The manner in which this is done slightly differs between the Vedic and the Classical Sanskrit. The Portal for Public History 2.  Sanskrit continues to be widely used as a ceremonial and ritual language in Hindu and Buddhist hymns and chants.  Other scholars such as Jack Goody state that the Vedic Sanskrit texts are not the product of an oral society, basing this view by comparing inconsistencies in the transmitted versions of literature from various oral societies such as the Greek, Serbian, and other cultures, then noting that the Vedic literature is too consistent and vast to have been composed and transmitted orally across generations, without being written down. According to Jamison, pronouns and some words outside the semantic categories also lack roots, as do the numerals. Examples of phonetically imported Sanskrit words in Chinese include samgha (Chinese: seng), bhiksuni (ni), kasaya (jiasha), namo or namas (namo), and nirvana (niepan). There is no word without meter, , Sanskrit has been written in various scripts on a variety of media such as palm leaves, cloth, paper, rock and metal sheets, from ancient times.  Aiyar has shown that in a class of tadbhavas in Telugu the first and second letters are often replaced by the third and fourth letters and fourth again replaced often by h. Examples of the same are: Sanskrit arthah becomes ardhama, vithi becomes vidhi, putrah becomes bidda, mukham becomes muhamu. kahy&dit). I've studied Avestan, and my textbook grammar was only given with the Sanskrit paradigms as well, because it assumed the learner would already know Sanskrit. By way of an example, Brunnhofer then quotes Yasna 10.8 in Avestan and follows the verse with what it would read like in Vedic Sanskrit (in much the same way as we have done above with Yasna 72.11) Click here for the Vedic-Sanskrit equivalent for Yasna 10.8 according to Brunnhofer and Bartholomae. The metal workers provided the weapons for the militarists and tools for the This contrasted with the previous 1,500 years when "great experiments in moral and aesthetic imagination" marked the Indian scholarship using Classical Sanskrit, states Pollock.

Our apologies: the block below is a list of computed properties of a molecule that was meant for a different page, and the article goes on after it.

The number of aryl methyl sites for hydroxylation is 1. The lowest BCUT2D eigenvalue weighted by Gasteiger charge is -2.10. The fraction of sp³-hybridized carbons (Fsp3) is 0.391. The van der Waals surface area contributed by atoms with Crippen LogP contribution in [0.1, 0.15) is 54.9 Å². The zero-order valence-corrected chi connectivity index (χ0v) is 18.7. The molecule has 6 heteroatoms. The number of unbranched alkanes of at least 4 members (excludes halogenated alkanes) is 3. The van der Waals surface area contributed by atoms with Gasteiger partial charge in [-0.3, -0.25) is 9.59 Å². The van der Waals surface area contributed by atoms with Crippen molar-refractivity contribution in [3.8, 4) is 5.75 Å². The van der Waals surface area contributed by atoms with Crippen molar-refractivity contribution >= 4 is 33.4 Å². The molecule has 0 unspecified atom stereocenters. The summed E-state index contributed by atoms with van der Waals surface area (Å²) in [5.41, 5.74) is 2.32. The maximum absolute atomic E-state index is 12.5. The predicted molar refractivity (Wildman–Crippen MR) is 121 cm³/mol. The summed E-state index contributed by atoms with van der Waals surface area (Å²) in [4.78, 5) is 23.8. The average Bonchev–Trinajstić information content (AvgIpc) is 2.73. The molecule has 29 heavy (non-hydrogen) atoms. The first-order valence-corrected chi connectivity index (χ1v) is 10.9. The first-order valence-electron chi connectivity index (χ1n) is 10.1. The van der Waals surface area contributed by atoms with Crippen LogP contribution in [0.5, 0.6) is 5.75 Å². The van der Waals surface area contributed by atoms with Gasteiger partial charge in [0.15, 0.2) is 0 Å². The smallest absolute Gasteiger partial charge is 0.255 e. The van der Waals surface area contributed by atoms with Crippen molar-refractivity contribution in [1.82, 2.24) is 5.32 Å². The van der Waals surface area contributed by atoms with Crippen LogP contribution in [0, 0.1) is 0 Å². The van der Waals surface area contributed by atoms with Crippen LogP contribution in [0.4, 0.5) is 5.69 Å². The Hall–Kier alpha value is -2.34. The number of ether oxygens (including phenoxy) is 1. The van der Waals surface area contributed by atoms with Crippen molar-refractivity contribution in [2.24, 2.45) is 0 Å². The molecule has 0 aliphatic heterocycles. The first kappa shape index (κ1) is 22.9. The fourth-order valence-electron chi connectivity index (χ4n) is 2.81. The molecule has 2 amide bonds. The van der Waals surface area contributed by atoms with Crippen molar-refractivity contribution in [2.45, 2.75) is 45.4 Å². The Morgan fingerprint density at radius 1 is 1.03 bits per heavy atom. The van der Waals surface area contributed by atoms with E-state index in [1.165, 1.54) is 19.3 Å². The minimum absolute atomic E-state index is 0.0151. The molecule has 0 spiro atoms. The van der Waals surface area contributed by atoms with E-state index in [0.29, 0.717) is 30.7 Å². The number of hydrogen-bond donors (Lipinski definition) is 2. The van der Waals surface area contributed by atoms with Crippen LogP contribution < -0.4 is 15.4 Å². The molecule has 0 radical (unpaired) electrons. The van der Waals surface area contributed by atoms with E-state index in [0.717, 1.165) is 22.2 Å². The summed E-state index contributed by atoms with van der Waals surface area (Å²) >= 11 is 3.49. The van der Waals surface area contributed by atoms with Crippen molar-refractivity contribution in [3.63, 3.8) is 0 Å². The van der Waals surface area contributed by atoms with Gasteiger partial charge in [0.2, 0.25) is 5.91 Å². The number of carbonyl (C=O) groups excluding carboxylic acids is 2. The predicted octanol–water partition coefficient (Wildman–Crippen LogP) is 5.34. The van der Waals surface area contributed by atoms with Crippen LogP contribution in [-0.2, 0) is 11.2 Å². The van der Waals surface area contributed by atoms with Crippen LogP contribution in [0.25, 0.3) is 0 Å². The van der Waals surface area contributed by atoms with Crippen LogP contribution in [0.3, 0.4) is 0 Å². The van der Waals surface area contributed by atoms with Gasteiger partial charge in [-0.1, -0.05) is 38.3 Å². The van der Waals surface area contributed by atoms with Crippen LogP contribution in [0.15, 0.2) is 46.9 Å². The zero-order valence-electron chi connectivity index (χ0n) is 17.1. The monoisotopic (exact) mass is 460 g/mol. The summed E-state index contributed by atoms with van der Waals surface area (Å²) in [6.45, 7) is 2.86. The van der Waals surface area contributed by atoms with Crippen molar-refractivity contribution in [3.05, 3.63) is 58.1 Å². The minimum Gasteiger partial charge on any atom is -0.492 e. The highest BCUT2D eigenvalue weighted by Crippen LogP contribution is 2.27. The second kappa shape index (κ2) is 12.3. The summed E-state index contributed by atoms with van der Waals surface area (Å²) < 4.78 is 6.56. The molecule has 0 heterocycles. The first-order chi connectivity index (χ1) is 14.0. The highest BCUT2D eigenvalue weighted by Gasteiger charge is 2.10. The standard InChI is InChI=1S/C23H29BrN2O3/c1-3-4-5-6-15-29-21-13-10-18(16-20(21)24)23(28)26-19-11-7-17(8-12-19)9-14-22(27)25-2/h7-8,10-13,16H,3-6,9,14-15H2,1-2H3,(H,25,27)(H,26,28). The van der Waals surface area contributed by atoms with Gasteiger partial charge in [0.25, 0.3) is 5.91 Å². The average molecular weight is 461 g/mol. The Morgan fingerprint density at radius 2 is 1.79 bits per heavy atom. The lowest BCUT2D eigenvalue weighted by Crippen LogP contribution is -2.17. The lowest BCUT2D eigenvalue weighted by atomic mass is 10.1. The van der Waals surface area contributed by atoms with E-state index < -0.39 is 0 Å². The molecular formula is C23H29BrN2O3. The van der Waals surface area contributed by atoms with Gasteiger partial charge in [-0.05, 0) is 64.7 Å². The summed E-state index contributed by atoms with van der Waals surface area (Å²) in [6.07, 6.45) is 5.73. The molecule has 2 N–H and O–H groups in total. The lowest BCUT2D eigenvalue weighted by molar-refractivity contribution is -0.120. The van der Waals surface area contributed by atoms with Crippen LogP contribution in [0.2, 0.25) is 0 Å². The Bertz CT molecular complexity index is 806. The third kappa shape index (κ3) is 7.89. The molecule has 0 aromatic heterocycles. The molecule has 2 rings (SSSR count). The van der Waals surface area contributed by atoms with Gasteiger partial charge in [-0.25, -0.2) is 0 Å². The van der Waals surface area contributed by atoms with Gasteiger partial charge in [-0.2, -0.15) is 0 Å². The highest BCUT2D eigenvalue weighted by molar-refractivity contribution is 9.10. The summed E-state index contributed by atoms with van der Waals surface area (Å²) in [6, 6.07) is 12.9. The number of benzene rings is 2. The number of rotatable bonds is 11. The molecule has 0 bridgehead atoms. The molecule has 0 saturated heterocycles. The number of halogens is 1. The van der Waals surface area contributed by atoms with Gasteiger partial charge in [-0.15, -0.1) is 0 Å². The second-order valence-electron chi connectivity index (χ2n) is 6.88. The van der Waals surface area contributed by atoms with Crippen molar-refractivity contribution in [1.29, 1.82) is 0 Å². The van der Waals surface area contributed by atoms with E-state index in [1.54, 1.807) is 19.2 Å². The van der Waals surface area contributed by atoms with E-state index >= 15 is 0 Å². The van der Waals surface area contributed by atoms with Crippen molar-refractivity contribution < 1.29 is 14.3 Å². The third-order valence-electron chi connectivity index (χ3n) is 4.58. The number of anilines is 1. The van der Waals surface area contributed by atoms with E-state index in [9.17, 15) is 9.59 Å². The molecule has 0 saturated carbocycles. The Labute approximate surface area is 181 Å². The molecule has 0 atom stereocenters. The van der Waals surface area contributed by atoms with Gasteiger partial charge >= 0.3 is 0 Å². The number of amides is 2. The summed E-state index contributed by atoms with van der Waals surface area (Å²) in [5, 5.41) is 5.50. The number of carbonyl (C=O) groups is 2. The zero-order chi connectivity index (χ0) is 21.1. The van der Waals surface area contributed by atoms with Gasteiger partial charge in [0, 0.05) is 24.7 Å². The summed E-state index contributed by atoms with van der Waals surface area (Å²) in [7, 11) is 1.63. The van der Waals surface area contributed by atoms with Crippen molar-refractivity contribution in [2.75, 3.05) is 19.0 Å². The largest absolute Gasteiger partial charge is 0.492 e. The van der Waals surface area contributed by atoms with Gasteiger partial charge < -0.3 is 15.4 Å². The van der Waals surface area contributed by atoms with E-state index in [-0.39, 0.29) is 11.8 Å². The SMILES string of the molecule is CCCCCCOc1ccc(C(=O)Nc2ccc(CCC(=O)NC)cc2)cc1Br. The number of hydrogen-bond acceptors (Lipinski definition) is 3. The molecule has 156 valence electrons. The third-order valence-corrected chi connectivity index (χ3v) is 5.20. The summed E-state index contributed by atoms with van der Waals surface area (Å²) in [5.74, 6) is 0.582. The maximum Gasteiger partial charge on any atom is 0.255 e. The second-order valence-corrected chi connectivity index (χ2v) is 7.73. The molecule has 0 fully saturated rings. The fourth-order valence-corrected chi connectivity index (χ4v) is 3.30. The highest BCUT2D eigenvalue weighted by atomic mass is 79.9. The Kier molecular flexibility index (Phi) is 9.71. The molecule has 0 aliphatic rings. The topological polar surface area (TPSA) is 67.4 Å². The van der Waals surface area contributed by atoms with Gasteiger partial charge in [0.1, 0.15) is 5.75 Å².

Sanskrit is written in many scripts. Old Persian Cuneiform Darius I (550-486 BC) claims credit for the invention of Old Persian Cuneiform in an inscription on a cliff at Behistun in south-west Iran. The earliest known written texts of the Iranian language family that have survived are the Achaemenian era (c. 700 - 300 BCE) Old Persian written texts that use the cuneiform script. The song "Cyber-raga" from Madonna's album Music includes Sanskrit chants, and Shanti/Ashtangi from her 1998 album Ray of Light, which won a Grammy, is the ashtanga vinyasa yoga chant. Mohan Khokar (1981), Traditions of Indian Classical Dance, Peter Owen Publishers. Further, states Paul Dundas, Sanskrit mantras and Sanskrit as a ritual language was commonplace among Jains throughout their medieval history. Also, don't confuse Old Persian Cuneiform with Elamite Cuneiform; Old Persian Cuneiform is a deliberately engineered script of the mid 6th century BC and is partially alphabetic (as opposed to primarily syllabic/logographic).
It then adds an ending to establish the grammatical and syntactic identity of the stem.  In particular, the Shingon (lit. Gyula Wojtilla (2006), History of Kr̥ṣiśāstra, Otto Harrassowitz Verlag.  Panini composed Aṣṭādhyāyī ("Eight-Chapter Grammar"). Avestan lacks any retroflex consonants, since those came into Sanskrit through Dravidian languages. , Pronouns in Sanskrit include the personal pronouns of the first and second persons, unmarked for gender, and a larger number of gender-distinguishing pronouns and adjectives. In modern times, the first Sanskrit University was Sampurnanand Sanskrit University, established in 1791 in the Indian city of Varanasi.  Sanskrit uses the 3×3 grid formed by the three numbers and the three persons parameters as the paradigm and the basic building block of its verbal system.
Old Persian may be studied alongside Avestan, the two representing Old Iranian, the most ancient recorded stage of the Iranian language family. , While roots are typical in Sanskrit, some words do not follow the canonical structure. As these scholars translated the Sanskrit manuscripts, the enthusiasm for Sanskrit grew rapidly among European scholars, states Trautmann, and chairs for Sanskrit "were established in the universities of nearly every German statelet" creating a competition for Sanskrit experts.. "The historical value of this list is however limited by several factors", states Salomon. It is one of three ancient documented languages that arose from a common root language now referred to as Proto-Indo-European language: Kathleen Kuiper (2010), The Culture of India, New York: The Rosen Publishing Group.